One area in which I am sure Megan Barry disappointing her more progressive supporters was in her welcoming and celebrating of Marine Week, an event in September 2016 that featured 80 events including display of Marine aircraft and weapons, and Marine led physical work-outs, and programs in schools, and seminars, and art and musical performances.  The Marines would not have had this event in Nashville, had the mayor not been welcoming.  She not only welcomed the event but was a gracious host.  Among many progressives there is a sneer at patriotism and a disdain for the military.

One thing Barry did that pleased me and I am sure displeased some progressives is that she did not raise taxes this year.  At a time of a general property reappraisal, a tax increase can be slipped in almost unnoticed since many people do not understand how the process works and will blame higher taxes on the reappraisal instead of a tax increase.  From a liberal point of view, there is always a need for more public spending.  Barry could have slipped in an unnoticed tax increase and spend more for mass transit, schools, sidewalks, affordable housing and everything else.  It was her most opportune time to raise taxes.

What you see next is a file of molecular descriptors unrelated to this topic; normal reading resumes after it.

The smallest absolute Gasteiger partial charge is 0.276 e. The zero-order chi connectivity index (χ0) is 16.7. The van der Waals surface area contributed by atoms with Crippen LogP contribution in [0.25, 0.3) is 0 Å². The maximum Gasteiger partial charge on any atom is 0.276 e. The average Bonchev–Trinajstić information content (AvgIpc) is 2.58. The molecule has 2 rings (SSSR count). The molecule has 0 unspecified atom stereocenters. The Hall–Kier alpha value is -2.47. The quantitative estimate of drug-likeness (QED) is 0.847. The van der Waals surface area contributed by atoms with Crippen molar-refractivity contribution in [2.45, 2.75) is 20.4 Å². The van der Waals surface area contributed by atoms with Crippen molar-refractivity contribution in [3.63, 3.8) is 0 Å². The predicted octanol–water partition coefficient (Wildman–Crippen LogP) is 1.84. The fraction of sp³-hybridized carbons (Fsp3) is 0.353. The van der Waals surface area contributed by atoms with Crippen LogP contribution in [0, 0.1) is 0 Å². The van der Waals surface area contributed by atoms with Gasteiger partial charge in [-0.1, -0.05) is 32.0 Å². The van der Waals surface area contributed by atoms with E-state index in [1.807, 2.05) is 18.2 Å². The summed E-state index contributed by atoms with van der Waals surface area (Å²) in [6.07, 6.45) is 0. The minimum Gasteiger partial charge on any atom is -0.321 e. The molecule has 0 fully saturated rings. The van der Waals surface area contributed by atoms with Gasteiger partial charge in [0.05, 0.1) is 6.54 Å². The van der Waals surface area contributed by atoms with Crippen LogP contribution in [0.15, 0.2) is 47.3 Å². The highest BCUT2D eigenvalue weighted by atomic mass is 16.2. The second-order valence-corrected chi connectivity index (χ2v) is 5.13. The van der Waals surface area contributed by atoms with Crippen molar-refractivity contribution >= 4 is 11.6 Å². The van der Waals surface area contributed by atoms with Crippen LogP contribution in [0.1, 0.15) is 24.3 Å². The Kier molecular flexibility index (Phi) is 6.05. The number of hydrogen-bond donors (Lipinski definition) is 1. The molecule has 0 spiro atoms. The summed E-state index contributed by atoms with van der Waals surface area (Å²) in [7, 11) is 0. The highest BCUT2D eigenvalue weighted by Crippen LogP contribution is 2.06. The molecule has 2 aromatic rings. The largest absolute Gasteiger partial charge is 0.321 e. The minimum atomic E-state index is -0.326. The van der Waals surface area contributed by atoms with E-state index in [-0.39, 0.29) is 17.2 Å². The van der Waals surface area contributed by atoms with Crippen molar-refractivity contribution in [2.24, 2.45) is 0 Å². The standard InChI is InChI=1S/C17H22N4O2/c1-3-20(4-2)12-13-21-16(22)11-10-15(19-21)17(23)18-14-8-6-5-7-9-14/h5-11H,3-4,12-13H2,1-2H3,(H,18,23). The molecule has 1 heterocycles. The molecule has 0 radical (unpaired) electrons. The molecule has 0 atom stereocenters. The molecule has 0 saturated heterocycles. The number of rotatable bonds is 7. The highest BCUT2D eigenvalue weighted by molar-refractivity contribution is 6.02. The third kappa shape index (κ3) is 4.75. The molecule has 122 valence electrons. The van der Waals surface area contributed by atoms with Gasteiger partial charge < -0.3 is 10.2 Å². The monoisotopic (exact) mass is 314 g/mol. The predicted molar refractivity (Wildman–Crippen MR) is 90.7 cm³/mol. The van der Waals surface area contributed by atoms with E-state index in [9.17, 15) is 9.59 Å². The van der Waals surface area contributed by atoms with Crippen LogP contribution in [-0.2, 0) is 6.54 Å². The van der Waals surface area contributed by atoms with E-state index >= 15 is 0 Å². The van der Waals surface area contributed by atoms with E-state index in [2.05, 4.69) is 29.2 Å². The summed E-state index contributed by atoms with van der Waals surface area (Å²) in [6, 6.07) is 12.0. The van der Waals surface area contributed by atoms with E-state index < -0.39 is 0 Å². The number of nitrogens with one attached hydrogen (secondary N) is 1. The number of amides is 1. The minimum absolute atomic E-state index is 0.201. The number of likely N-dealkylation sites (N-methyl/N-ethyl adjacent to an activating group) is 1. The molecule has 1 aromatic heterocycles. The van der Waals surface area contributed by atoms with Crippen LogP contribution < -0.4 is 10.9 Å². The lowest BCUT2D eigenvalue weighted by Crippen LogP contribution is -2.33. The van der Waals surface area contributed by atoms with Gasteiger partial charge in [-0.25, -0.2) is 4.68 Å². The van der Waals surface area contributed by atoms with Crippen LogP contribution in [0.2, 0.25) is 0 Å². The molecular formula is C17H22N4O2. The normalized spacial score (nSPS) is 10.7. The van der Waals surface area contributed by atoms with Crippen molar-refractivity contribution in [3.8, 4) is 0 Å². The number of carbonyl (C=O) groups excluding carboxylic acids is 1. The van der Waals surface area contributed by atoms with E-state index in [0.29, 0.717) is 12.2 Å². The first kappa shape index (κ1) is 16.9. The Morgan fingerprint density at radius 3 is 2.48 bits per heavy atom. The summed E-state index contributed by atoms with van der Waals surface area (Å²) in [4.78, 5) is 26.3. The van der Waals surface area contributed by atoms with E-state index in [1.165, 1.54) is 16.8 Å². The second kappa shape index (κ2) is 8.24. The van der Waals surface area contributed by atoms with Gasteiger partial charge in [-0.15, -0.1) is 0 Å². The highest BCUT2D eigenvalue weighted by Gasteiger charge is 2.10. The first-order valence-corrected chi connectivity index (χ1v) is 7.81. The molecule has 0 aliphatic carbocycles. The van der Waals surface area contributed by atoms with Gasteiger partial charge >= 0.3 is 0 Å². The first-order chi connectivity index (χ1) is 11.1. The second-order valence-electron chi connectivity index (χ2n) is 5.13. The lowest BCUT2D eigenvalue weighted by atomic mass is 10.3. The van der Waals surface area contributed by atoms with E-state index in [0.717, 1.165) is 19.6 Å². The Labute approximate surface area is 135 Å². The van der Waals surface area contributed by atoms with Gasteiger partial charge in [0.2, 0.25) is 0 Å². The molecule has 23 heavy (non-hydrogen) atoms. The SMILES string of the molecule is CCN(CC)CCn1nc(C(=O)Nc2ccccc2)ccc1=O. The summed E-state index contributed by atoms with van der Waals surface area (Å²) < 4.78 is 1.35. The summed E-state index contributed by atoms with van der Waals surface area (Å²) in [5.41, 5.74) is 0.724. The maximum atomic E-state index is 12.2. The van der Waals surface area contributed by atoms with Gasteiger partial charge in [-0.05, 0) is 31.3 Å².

On other issues, Barry has certainly pleased progressives.  She is totally supportive of "gay rights."  Her support however does not challenge any existing laws.  She says all the right things for progressives about supporting the homosexual agenda and a  lot of other things but does not go out on a limb for progressive causes.  I wonder if Barry can continue to be a pragmatic liberal without losing her more progressive supporters.